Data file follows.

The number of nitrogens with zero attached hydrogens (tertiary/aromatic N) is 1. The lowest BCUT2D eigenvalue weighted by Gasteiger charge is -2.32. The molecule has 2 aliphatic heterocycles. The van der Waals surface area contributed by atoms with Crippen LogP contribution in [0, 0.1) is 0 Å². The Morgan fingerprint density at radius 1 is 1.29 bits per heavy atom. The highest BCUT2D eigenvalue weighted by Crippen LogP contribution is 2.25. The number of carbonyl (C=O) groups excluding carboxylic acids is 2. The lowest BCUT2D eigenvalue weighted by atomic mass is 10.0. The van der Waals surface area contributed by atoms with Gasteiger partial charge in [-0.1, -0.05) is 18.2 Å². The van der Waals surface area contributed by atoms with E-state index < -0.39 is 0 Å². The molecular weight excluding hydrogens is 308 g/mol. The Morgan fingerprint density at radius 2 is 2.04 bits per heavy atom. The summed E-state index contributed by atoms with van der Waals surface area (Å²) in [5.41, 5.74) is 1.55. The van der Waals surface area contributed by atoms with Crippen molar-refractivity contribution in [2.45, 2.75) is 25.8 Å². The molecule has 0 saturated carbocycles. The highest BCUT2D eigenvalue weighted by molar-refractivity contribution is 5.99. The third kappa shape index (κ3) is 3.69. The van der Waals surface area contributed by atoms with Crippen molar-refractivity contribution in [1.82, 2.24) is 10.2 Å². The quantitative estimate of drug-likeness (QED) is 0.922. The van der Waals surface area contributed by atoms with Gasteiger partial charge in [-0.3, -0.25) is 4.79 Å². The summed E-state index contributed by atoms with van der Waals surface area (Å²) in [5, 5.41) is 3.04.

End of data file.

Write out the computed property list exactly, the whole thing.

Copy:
The number of nitrogens with zero attached hydrogens (tertiary/aromatic N) is 1. The lowest BCUT2D eigenvalue weighted by Gasteiger charge is -2.32. The molecule has 2 aliphatic heterocycles. The van der Waals surface area contributed by atoms with Crippen LogP contribution in [0, 0.1) is 0 Å². The Morgan fingerprint density at radius 1 is 1.29 bits per heavy atom. The highest BCUT2D eigenvalue weighted by Crippen LogP contribution is 2.25. The number of carbonyl (C=O) groups excluding carboxylic acids is 2. The lowest BCUT2D eigenvalue weighted by atomic mass is 10.0. The van der Waals surface area contributed by atoms with Gasteiger partial charge in [-0.1, -0.05) is 18.2 Å². The van der Waals surface area contributed by atoms with E-state index < -0.39 is 0 Å². The molecular weight excluding hydrogens is 308 g/mol. The Morgan fingerprint density at radius 2 is 2.04 bits per heavy atom. The summed E-state index contributed by atoms with van der Waals surface area (Å²) in [5.41, 5.74) is 1.55. The van der Waals surface area contributed by atoms with Crippen molar-refractivity contribution in [2.45, 2.75) is 25.8 Å². The molecule has 0 saturated carbocycles. The highest BCUT2D eigenvalue weighted by molar-refractivity contribution is 5.99. The third kappa shape index (κ3) is 3.69. The van der Waals surface area contributed by atoms with Crippen molar-refractivity contribution in [1.82, 2.24) is 10.2 Å². The quantitative estimate of drug-likeness (QED) is 0.922. The van der Waals surface area contributed by atoms with Gasteiger partial charge in [-0.3, -0.25) is 4.79 Å². The summed E-state index contributed by atoms with van der Waals surface area (Å²) in [5, 5.41) is 3.04.